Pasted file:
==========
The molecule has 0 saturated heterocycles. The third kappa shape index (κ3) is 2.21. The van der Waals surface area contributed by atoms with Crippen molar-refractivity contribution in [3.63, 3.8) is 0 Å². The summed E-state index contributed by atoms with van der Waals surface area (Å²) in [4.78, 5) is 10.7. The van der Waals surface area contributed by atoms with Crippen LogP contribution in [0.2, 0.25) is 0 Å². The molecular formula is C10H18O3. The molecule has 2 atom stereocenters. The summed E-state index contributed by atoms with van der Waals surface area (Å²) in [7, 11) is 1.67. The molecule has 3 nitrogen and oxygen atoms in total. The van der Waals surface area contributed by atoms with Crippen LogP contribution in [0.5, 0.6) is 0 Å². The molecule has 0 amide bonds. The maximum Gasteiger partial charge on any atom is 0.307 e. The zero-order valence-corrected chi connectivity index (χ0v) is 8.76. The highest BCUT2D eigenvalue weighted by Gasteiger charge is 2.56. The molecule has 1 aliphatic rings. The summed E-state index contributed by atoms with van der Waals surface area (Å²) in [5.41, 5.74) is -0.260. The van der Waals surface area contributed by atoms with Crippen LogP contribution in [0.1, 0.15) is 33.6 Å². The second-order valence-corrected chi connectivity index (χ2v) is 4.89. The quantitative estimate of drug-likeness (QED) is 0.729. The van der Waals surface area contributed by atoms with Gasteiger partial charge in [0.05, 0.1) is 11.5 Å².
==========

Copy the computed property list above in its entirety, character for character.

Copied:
The molecule has 0 saturated heterocycles. The third kappa shape index (κ3) is 2.21. The van der Waals surface area contributed by atoms with Crippen molar-refractivity contribution in [3.63, 3.8) is 0 Å². The summed E-state index contributed by atoms with van der Waals surface area (Å²) in [4.78, 5) is 10.7. The van der Waals surface area contributed by atoms with Crippen LogP contribution in [0.2, 0.25) is 0 Å². The molecular formula is C10H18O3. The molecule has 2 atom stereocenters. The summed E-state index contributed by atoms with van der Waals surface area (Å²) in [7, 11) is 1.67. The molecule has 3 nitrogen and oxygen atoms in total. The van der Waals surface area contributed by atoms with Crippen LogP contribution in [0.5, 0.6) is 0 Å². The molecule has 0 amide bonds. The maximum Gasteiger partial charge on any atom is 0.307 e. The zero-order valence-corrected chi connectivity index (χ0v) is 8.76. The highest BCUT2D eigenvalue weighted by Gasteiger charge is 2.56. The molecule has 1 aliphatic rings. The summed E-state index contributed by atoms with van der Waals surface area (Å²) in [5.41, 5.74) is -0.260. The van der Waals surface area contributed by atoms with Crippen LogP contribution in [0.1, 0.15) is 33.6 Å². The second-order valence-corrected chi connectivity index (χ2v) is 4.89. The quantitative estimate of drug-likeness (QED) is 0.729. The van der Waals surface area contributed by atoms with Gasteiger partial charge in [0.05, 0.1) is 11.5 Å².